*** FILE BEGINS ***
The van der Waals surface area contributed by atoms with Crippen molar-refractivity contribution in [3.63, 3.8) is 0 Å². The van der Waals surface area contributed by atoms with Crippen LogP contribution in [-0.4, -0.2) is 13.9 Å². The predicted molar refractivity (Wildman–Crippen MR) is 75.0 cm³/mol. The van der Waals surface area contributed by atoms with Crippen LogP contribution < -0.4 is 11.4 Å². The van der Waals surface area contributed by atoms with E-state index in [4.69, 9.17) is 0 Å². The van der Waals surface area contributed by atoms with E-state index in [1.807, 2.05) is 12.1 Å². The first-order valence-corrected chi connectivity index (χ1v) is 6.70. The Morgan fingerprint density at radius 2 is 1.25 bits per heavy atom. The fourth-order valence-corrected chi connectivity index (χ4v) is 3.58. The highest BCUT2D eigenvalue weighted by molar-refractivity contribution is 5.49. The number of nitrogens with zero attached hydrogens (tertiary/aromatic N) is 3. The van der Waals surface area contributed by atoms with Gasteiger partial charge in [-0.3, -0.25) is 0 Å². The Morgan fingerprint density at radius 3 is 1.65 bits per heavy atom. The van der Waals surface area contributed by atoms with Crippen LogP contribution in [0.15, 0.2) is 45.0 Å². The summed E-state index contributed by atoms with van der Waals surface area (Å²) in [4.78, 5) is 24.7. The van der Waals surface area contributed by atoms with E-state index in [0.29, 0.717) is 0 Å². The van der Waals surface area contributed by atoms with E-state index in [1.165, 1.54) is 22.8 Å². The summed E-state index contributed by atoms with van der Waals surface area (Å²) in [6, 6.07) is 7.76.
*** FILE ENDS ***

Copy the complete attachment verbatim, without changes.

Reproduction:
The van der Waals surface area contributed by atoms with Crippen molar-refractivity contribution in [3.63, 3.8) is 0 Å². The van der Waals surface area contributed by atoms with Crippen LogP contribution in [-0.4, -0.2) is 13.9 Å². The predicted molar refractivity (Wildman–Crippen MR) is 75.0 cm³/mol. The van der Waals surface area contributed by atoms with Crippen LogP contribution < -0.4 is 11.4 Å². The van der Waals surface area contributed by atoms with E-state index in [4.69, 9.17) is 0 Å². The van der Waals surface area contributed by atoms with E-state index in [1.807, 2.05) is 12.1 Å². The first-order valence-corrected chi connectivity index (χ1v) is 6.70. The Morgan fingerprint density at radius 2 is 1.25 bits per heavy atom. The fourth-order valence-corrected chi connectivity index (χ4v) is 3.58. The highest BCUT2D eigenvalue weighted by molar-refractivity contribution is 5.49. The number of nitrogens with zero attached hydrogens (tertiary/aromatic N) is 3. The van der Waals surface area contributed by atoms with Gasteiger partial charge in [-0.3, -0.25) is 0 Å². The Morgan fingerprint density at radius 3 is 1.65 bits per heavy atom. The van der Waals surface area contributed by atoms with Crippen LogP contribution in [0.15, 0.2) is 45.0 Å². The summed E-state index contributed by atoms with van der Waals surface area (Å²) in [4.78, 5) is 24.7. The van der Waals surface area contributed by atoms with E-state index in [0.29, 0.717) is 0 Å². The van der Waals surface area contributed by atoms with E-state index in [1.165, 1.54) is 22.8 Å². The summed E-state index contributed by atoms with van der Waals surface area (Å²) in [6, 6.07) is 7.76.